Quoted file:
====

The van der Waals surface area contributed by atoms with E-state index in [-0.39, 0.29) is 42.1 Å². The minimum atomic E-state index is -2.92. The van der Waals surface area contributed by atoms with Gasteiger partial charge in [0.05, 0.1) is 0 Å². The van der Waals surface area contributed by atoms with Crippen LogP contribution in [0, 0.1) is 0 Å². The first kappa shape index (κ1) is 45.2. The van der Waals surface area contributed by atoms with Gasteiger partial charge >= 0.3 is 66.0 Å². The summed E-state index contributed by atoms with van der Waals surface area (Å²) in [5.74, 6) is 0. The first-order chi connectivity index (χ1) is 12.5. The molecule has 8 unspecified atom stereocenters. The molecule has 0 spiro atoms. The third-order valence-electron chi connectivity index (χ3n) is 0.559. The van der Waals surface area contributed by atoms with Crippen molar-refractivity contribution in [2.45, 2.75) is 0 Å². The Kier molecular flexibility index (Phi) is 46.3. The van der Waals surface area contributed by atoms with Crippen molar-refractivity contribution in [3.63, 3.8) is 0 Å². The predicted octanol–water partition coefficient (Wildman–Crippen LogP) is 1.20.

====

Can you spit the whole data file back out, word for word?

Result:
The van der Waals surface area contributed by atoms with E-state index in [-0.39, 0.29) is 42.1 Å². The minimum atomic E-state index is -2.92. The van der Waals surface area contributed by atoms with Gasteiger partial charge in [0.05, 0.1) is 0 Å². The van der Waals surface area contributed by atoms with Crippen LogP contribution in [0, 0.1) is 0 Å². The first kappa shape index (κ1) is 45.2. The van der Waals surface area contributed by atoms with Gasteiger partial charge >= 0.3 is 66.0 Å². The summed E-state index contributed by atoms with van der Waals surface area (Å²) in [5.74, 6) is 0. The first-order chi connectivity index (χ1) is 12.5. The molecule has 8 unspecified atom stereocenters. The molecule has 0 spiro atoms. The third-order valence-electron chi connectivity index (χ3n) is 0.559. The van der Waals surface area contributed by atoms with Crippen molar-refractivity contribution in [2.45, 2.75) is 0 Å². The Kier molecular flexibility index (Phi) is 46.3. The van der Waals surface area contributed by atoms with Crippen molar-refractivity contribution in [3.63, 3.8) is 0 Å². The predicted octanol–water partition coefficient (Wildman–Crippen LogP) is 1.20.